The Aches and Pains of Aging: How to Manage Your Lifestyle

You might find that you aren’t as flexible as you used to be and that you feel sore more than usual as you approach your 30s. Unfortunately, this is common for people as they age, but understanding what causes the aches and pains of aging might assist in taking measures to mitigate the pain. 

Inactivity can be linked to many issues of aging. Engaging in physical exercise can assist in minimizing or reversing the risk of disability and chronic disease, and in this article, we will discuss how to manage the aches and pains of aging.

Strength Training

As you age, your muscle fibres start to shrink in size leading to fatigue and weakness, and an inactive lifestyle can lead to bone wastage. Another side effect of aging is joint movement becoming stiffer due to the decreasing amount of lubricating fluid inside the joints. A way to remedy that is to start a strength training routine.

Strength training helps ease joint pain by strengthening the muscles that overlap your joints, allowing them to function as stabilizers more effectively. A proper strength training program gradually increases your muscles in size and reinforces your body as a whole.

Ensure that you get enough sleep while strength training so that you can amply recover from your workout. The recommendation is to get 7-8 hours of sleep daily.

Aging also leads to calcium and other mineral deficiencies in bones, so it is essential to maintain proper nutrition. Eating a decent amount of fruits and vegetables provides your body with vitamins and minerals. Proteins, such as chicken or fish, will help your body recover from strength training.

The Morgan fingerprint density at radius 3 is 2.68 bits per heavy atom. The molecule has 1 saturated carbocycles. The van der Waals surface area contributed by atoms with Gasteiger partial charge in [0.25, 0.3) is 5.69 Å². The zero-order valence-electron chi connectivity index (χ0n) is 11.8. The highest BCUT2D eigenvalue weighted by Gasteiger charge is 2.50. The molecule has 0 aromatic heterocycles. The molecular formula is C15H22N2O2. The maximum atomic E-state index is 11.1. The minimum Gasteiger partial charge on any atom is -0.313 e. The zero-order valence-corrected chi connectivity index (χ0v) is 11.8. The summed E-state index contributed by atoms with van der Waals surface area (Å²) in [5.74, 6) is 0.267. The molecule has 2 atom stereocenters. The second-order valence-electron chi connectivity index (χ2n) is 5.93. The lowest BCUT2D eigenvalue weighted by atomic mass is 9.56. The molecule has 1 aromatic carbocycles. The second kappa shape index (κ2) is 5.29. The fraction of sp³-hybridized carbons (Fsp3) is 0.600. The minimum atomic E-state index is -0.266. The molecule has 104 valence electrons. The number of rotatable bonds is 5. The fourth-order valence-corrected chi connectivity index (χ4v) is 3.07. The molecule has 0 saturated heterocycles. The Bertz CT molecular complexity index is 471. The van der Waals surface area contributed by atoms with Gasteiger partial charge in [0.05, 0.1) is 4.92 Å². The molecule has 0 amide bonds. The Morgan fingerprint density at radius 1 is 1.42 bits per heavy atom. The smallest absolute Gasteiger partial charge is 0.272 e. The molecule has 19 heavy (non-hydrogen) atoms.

Consult a medical professional before starting a strength-training program.

Increase Flexibility

Your flexibility starts to decline as you age, and your muscles will begin to stiffen and shorten. To prevent that, it is essential to practice stretching regularly. There are different types of stretching you can incorporate into your daily routine.

Static stretching: involves entering a position and holding it for 30-60 seconds. It lengthens muscles and their connective tissues, which reduces muscle tension. However, it is not recommended to perform static stretching before exercising as it may inhibit your performance. It is most effective after a solid exercise session.

Dynamic stretching: active stretching movements where your joints and muscles go through a full range of motion. The movements involve holding the stretch for 2-3 seconds allowing the muscle to lengthen without reducing tension. Dynamic stretching is meant to get the body moving and is often done as a warm-up before an exercise routine.

Stretching your muscles has been proven to: 

  • Improve your posture
  • Increase energy 
  • Improve blood flow and circulation
  • Reduce the risk of falling by improving your balance
  • Reduce joint and back pain

In conclusion, there are a multitude of issues that come with aging. The good news is that most of these can be fixed by maintaining a healthy and active lifestyle. At least half of the age-related problems for the muscles, bone, and joints can be attributed to inactivity. Therefore, you should incorporate strength training and stretching into your daily routine.